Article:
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Televisualist: Tywin Lannister Is A #1 Seed

Each week, Torontoist examines the upcoming TV listings and makes note of programs that are entertaining, informative, and of quality. Or, alternately, none of those. The result: Televisualist.

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Oh yeah, just look at him, exuding power and intelligence like that. No way does Tywin Lannister go the way of a Gonzaga or Georgetown! (No, we haven’t read the books—why are you looking at us like that?)


The Voice returns for its fourth season, minus Cee-Lo Green and Christina Aguilera, who are both taking a season off to do other things. Their fill-ins are Usher and Shakira, and hopefully neither of them will be bad. Other than that, it’s The Voice, so you know what you’re gonna get: a singing competition show with less bad “comedy” moments than American Idol and more overall talent. (CTV2, 8 p.m.)

PBS debuts 180 Days: A Year Inside An American High School, and because just any high school would not necessarily be a great documentary feature, the school in question is Washington Metropolitan High School, so the filmmakers can review the school-reform movement in depth and watch the requisite fighting young principal trying to improve the lives of her poor students. (9 p.m.)


The Simpsons rerun of the week: “C.E. D’Oh,” where Homer becomes CEO of the nuclear power plant by freeing the canary that Mr. Burns technically named owner of the plant. Interestingly, this is one of the few “d’oh”-themed Simpsons episode titles that doesn’t refer to the “d’oh” as “(Annoyed Grunt).” “Unlike Mr. Burns, I will respect you, the working-class slob, because we are all equals! And now, as I ascend this crystal staircase to my office, I say-avert your gaze!” (Comedy Network, 8:30 p.m.)


Hey, did you watch The Neighbors, ABC’s sitcom about aliens living among us? Neither did we. But it’s getting renewed. The moral of this story is that there are people out there who will watch things you don’t watch. Which, come to think, explains much of television. Isn’t it amazing when we apply these little life lessons to other areas of life? Try it and see! It’s an amazing thing, we promise. (8:30 p.m.)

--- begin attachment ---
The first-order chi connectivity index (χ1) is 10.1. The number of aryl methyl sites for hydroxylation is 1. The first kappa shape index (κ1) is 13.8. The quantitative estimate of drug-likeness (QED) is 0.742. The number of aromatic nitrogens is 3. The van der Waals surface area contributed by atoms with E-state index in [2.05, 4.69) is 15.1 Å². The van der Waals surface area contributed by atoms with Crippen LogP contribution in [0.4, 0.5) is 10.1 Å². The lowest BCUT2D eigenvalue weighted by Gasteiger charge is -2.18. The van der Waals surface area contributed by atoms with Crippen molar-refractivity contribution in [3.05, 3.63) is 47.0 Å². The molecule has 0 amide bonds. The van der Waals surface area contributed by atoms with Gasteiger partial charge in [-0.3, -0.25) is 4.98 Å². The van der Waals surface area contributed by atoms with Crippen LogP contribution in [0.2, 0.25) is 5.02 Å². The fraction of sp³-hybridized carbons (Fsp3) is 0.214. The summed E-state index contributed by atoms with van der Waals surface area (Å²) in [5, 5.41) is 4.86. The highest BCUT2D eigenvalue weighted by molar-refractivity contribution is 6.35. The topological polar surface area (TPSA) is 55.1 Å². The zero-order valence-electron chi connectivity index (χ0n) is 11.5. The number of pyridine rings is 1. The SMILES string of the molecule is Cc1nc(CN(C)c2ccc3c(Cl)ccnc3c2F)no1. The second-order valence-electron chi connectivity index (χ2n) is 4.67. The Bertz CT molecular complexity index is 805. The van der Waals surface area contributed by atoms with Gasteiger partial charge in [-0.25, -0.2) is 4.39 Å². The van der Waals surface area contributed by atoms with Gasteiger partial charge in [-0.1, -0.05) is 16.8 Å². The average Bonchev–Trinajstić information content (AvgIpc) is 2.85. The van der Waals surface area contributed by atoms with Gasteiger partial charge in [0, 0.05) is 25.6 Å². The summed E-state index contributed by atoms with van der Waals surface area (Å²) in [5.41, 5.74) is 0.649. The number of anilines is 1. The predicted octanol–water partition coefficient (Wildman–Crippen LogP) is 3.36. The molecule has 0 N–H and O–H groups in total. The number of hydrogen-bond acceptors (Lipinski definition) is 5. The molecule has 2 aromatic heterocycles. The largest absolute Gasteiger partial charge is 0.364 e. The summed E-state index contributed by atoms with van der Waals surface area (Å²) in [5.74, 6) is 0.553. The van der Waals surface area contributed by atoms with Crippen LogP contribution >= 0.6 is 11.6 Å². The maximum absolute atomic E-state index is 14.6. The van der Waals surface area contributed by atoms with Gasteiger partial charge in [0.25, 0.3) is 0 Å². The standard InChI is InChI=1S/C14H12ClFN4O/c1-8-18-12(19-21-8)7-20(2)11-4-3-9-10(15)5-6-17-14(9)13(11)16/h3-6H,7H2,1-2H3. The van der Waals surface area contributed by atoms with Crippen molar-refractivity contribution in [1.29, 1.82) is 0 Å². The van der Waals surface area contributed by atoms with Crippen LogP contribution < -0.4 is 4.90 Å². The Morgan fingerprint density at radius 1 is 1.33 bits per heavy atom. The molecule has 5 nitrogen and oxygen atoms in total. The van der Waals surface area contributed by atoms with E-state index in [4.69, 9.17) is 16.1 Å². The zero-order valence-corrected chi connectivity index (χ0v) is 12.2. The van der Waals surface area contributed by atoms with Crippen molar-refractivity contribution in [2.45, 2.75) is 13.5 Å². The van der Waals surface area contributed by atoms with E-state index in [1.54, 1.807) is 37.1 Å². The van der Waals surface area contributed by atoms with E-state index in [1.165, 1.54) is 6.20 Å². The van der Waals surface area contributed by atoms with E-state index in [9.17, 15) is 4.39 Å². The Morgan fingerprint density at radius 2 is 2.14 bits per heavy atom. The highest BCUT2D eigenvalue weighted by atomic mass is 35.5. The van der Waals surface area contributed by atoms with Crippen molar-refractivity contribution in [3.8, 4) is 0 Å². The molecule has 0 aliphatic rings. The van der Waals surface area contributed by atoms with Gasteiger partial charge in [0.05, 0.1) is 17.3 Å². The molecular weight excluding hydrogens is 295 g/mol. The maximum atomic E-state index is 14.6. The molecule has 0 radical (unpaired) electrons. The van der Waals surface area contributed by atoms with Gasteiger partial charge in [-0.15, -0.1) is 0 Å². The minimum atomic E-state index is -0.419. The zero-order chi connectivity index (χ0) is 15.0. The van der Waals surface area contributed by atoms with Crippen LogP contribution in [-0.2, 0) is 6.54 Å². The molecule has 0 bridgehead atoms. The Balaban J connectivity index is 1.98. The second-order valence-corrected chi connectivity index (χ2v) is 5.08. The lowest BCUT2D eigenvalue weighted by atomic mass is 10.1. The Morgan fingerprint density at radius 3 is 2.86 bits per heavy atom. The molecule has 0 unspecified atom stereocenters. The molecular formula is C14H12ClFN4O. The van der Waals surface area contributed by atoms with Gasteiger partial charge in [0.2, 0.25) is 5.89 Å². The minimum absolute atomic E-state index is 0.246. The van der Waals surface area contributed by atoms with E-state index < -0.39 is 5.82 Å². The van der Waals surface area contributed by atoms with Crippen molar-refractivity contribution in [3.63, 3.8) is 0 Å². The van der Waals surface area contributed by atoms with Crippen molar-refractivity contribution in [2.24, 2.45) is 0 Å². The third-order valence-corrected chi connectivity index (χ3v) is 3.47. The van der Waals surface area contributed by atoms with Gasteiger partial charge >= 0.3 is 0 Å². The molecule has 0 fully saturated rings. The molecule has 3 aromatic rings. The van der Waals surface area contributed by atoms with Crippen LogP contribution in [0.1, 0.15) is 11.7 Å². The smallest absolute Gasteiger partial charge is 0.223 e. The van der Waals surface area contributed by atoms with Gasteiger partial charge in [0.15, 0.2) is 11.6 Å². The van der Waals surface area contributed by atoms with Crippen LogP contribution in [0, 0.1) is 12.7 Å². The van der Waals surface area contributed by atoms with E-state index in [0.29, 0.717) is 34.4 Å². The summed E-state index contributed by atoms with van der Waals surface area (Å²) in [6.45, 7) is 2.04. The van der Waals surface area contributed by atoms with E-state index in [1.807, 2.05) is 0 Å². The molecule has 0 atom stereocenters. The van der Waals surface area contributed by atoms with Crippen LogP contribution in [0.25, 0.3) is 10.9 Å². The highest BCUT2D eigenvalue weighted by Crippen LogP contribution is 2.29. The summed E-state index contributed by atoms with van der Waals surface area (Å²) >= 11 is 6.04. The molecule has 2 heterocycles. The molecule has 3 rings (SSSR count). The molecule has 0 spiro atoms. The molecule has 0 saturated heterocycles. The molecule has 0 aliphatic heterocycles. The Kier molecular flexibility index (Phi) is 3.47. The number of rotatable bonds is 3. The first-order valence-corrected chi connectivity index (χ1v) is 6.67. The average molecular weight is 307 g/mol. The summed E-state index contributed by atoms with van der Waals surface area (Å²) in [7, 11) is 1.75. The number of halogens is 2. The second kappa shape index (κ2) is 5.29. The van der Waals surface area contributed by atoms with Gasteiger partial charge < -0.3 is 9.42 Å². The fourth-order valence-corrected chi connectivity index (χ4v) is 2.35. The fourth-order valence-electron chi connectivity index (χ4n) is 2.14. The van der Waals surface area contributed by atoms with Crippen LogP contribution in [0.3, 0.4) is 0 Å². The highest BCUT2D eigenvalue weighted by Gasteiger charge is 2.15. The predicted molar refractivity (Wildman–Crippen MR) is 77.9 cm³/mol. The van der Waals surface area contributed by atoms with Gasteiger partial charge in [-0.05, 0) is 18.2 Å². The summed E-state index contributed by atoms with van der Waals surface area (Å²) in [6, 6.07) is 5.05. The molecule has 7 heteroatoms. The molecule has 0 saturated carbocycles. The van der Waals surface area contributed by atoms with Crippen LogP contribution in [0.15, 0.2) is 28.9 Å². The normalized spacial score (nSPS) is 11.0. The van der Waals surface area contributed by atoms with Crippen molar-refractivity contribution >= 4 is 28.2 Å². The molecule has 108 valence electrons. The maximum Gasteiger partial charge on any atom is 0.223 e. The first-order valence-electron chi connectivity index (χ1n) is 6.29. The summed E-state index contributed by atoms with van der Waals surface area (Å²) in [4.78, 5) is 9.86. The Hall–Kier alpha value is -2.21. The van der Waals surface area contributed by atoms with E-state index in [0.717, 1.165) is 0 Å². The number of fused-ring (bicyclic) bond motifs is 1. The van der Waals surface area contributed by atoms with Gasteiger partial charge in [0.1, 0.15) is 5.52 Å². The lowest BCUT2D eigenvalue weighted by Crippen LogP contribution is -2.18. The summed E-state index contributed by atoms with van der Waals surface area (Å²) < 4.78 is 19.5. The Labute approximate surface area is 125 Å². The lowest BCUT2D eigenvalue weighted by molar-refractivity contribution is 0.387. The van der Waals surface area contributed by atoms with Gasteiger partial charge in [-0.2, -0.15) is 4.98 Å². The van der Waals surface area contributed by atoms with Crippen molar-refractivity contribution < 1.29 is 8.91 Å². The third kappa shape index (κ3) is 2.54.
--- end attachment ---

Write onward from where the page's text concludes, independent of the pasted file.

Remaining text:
The Real World: Portland is in Portland, Oregon. Not Portland, Maine. This is awfully important if you spend fifteen minutes trying to find amusing facts about Portland, Maine, for a TV-column-entry-factoid sort of a thing, and then have to give up because there is quite literally nothing interesting about Portland, Maine, and then you realize it’s actually set in Portland, Oregon, and you could have just spent three or four sentences doing cheap hipster jokes for easy applause. (MTV Canada, 10 p.m.)


1600 Penn comes to an end this week, and, unlike The Neighbors, is likely not coming back. The second moral of this week, therefore, is that TV shows that get cancelled are cancelled because they did not have enough aliens in them. (NBC, 9:30 p.m.)


This week brings the season finale of Transporter: The Series, which stars Not Jason Statham as the Transporter. Every episode of this series is the same: the Transporter has a set of rules that he never breaks, because if you’re going to be a criminal for hire you have to have rules, and then he breaks the rules anyway because of Reasons and kicks people in the face and shoots them and stuff. This is either the worst show ever or the best show ever. We are undecided. (HBO Canada, 9 p.m.)

The Weekend

Regional finals for the NCAA Division I Men’s Basketball Tournament, AKA “March Madness” are this weekend, and as of this writing a number of high seeds have already been knocked out of the tournament early, most notably South regional division number-two seed Georgetown, which was eliminated in the first round by number-15 Florida Gulf Coast University—which was appearing in the NCAA tournament for the first time. Meanwhile, over in the West regional division, the number-three, number-four, and number-five seeds were all eliminated in the first round, and number-one Gonzaga was eliminated in the second round, so there’s still plenty of competition for the Most Awesome Underdog Story prize this year. (CBS, beginning 4:20 p.m. Saturday and continuing through the weekend)

The Bible comes to an end, suspiciously without retelling the Book of Revelations. Maybe it’ll be a DVD extra or something? Who knows. (History Television, 8 p.m. Sunday)